Breast Reduction Before and After - Journey 11

12.05.21

Breast reduction surgery involves a combination of skin and breast tissue removal and reshaping. The surgery aims to reduce the size and weight of large breasts by lifting the breasts off the lower chest and upper abdomen. The objective is to leave the breasts smaller and lighter, sitting higher on the chest and closer to the body.

Pre and post-operative (3 months after surgery) photos of a 60-year-old woman who had a breast reduction. 458g of breast tissue was removed from the right breast and 600g from the left, reducing the weight of the breasts and simultaneously placing the nipple and areola in a higher position.

Weighing the breast tissue combined with markings and measurements performed pre-operatively and intra-operatively all help to correct any size or breast position asymmetry, and also to ensure symmetry is maintained when there is no significant asymmetry noted beforehand.

Scars associated with breast reduction surgery can vary in location depending on the technique of surgery chosen. One common skin pattern used is referred to as a ‘wise skin pattern’ and this results in an inverted T scar (which refers to the vertical scar below the areola joining a horizontally orientated scar in the lower fold or crease of the breast).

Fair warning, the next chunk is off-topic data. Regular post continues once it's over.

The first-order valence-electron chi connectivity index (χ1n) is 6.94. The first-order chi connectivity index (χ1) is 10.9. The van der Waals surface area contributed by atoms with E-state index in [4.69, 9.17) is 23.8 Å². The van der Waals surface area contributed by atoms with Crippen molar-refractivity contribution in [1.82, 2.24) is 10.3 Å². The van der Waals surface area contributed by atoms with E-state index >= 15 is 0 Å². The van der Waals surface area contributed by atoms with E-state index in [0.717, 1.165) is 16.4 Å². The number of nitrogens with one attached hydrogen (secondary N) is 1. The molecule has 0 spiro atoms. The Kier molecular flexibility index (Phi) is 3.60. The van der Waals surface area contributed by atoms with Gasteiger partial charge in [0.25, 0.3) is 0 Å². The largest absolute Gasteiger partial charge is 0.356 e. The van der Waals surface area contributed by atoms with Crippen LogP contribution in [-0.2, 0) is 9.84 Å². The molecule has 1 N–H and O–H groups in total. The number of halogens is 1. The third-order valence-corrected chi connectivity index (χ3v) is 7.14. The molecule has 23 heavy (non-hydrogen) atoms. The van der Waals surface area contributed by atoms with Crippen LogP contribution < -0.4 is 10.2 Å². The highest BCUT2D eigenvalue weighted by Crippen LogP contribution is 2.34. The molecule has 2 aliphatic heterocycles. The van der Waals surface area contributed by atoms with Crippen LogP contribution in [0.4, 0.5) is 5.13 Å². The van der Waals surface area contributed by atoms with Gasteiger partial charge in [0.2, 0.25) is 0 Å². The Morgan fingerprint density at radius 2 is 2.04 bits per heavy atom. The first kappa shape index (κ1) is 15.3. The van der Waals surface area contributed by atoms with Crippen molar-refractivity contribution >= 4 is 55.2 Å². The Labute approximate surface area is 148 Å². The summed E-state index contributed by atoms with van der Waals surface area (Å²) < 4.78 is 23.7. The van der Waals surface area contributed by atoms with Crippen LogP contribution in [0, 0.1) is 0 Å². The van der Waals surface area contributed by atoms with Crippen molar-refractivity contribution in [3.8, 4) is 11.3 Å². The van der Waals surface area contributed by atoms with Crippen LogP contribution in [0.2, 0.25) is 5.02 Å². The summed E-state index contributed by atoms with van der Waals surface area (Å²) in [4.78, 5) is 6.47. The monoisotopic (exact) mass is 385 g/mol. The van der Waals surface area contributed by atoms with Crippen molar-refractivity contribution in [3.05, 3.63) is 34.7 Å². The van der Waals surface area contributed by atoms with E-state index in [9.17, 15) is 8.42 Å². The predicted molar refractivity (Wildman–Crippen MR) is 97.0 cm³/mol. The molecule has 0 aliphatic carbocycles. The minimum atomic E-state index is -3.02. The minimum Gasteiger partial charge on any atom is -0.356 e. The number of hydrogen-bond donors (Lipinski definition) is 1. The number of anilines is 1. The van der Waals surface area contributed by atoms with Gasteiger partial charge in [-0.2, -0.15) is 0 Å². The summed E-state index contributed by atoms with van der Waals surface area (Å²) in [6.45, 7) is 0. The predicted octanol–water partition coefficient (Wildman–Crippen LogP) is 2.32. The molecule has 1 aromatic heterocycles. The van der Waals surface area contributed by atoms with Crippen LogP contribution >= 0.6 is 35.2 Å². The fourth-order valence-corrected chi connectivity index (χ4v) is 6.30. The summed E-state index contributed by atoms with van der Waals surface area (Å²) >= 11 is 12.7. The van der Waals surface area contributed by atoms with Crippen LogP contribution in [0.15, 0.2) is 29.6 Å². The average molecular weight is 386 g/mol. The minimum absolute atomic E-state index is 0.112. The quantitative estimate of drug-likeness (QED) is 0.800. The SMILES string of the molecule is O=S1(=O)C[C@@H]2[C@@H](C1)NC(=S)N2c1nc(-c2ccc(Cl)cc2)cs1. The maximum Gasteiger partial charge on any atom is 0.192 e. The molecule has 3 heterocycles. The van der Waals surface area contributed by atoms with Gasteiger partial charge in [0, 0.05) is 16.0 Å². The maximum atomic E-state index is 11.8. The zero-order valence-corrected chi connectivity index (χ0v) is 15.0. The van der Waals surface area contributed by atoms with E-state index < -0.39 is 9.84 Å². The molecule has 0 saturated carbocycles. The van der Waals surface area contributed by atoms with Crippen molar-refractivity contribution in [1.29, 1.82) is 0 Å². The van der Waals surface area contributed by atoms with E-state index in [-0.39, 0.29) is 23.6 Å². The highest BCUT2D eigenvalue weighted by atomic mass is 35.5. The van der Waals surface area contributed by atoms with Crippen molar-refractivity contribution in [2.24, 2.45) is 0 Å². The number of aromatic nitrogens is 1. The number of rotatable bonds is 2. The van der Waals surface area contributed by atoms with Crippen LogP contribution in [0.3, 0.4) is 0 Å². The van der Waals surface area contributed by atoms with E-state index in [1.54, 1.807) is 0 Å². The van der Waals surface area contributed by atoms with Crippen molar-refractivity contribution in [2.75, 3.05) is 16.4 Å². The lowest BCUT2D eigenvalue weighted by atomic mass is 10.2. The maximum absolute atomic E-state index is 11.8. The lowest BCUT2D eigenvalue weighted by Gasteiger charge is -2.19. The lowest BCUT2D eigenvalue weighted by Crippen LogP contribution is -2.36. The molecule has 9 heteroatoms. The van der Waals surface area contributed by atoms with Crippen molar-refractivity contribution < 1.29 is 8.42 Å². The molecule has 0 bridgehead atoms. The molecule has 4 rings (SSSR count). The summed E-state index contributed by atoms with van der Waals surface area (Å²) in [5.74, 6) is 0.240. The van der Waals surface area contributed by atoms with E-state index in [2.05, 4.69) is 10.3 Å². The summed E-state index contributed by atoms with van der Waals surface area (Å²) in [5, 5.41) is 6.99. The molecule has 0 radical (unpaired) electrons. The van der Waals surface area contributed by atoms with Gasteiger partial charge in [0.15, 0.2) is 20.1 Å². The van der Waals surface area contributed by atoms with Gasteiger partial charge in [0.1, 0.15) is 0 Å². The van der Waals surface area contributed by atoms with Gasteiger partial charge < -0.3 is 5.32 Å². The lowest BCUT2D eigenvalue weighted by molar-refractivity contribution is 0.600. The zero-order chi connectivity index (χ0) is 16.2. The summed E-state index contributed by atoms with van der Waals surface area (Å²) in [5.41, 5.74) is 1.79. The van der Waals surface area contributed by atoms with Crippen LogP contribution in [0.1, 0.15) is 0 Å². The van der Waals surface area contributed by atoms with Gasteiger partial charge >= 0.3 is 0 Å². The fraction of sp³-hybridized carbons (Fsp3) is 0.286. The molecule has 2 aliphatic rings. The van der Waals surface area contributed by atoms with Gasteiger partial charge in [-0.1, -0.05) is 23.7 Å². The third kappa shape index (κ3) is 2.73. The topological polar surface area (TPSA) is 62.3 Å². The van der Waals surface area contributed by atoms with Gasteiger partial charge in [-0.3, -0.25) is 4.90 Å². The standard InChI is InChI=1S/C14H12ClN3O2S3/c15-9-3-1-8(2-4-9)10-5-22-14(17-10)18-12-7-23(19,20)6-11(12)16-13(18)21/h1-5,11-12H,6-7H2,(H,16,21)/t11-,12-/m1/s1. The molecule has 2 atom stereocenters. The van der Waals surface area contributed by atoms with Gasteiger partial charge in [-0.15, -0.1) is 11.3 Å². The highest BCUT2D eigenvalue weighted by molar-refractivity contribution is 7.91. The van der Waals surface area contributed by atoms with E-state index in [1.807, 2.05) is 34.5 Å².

Another description of this scar is an ‘anchor scar’ which refers to the circular scar around the areola sitting on top of the inverted T. Scars will fade over time, with 12 months or more the typical time required for scars to fade to their best.

 

The team at Avery are here for you throughout every step of your journey. To help you with your initial research before deciding to go ahead with surgery, you can discover our wonderful patients' journeys here.

You can also see more before and after images, here. Dr Avery has extensive experience performing surgery and as we take our patients’ privacy very seriously, we do not display our full gallery online. All patients with photographs in the gallery have provided written consent.

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Any surgical or invasive procedure carries risks. Before proceeding with any surgery, it is advisable to seek a second opinion from an appropriately qualified medical practitioner such as a Plastic Surgeon. 

Plastic Surgeon is a regulated term that can only be used by surgeons who have completed specialty training within plastic surgery and are Fellows of the Royal Australasian College of Surgeons (FRACS).  The specialty training undertaken by Plastic Surgeons includes the surgical skills required for excellence in aesthetic surgery.